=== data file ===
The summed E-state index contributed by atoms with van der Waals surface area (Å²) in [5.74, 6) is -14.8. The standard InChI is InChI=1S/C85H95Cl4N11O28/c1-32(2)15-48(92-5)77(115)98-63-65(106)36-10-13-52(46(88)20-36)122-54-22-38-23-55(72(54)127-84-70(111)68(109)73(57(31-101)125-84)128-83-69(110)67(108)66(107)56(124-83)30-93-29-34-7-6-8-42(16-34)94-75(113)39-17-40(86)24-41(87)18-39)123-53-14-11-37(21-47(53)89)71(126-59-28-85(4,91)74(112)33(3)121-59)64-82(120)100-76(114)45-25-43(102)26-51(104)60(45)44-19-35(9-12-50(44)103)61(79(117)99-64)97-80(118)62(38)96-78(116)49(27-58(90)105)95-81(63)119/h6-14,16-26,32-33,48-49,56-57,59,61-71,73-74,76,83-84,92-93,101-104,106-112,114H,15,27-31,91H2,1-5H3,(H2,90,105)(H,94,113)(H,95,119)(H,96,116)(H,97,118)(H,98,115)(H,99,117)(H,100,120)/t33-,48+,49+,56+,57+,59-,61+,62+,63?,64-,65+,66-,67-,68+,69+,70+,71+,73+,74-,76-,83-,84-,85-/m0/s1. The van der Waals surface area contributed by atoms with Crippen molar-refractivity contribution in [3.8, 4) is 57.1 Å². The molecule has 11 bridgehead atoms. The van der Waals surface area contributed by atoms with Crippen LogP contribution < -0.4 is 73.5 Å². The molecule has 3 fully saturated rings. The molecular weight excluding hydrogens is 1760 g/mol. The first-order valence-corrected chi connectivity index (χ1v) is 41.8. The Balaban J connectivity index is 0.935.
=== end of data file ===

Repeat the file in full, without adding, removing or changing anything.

The summed E-state index contributed by atoms with van der Waals surface area (Å²) in [5.74, 6) is -14.8. The standard InChI is InChI=1S/C85H95Cl4N11O28/c1-32(2)15-48(92-5)77(115)98-63-65(106)36-10-13-52(46(88)20-36)122-54-22-38-23-55(72(54)127-84-70(111)68(109)73(57(31-101)125-84)128-83-69(110)67(108)66(107)56(124-83)30-93-29-34-7-6-8-42(16-34)94-75(113)39-17-40(86)24-41(87)18-39)123-53-14-11-37(21-47(53)89)71(126-59-28-85(4,91)74(112)33(3)121-59)64-82(120)100-76(114)45-25-43(102)26-51(104)60(45)44-19-35(9-12-50(44)103)61(79(117)99-64)97-80(118)62(38)96-78(116)49(27-58(90)105)95-81(63)119/h6-14,16-26,32-33,48-49,56-57,59,61-71,73-74,76,83-84,92-93,101-104,106-112,114H,15,27-31,91H2,1-5H3,(H2,90,105)(H,94,113)(H,95,119)(H,96,116)(H,97,118)(H,98,115)(H,99,117)(H,100,120)/t33-,48+,49+,56+,57+,59-,61+,62+,63?,64-,65+,66-,67-,68+,69+,70+,71+,73+,74-,76-,83-,84-,85-/m0/s1. The van der Waals surface area contributed by atoms with Crippen molar-refractivity contribution in [3.8, 4) is 57.1 Å². The molecule has 11 bridgehead atoms. The van der Waals surface area contributed by atoms with Crippen LogP contribution < -0.4 is 73.5 Å². The molecule has 3 fully saturated rings. The molecular weight excluding hydrogens is 1760 g/mol. The first-order valence-corrected chi connectivity index (χ1v) is 41.8. The Balaban J connectivity index is 0.935.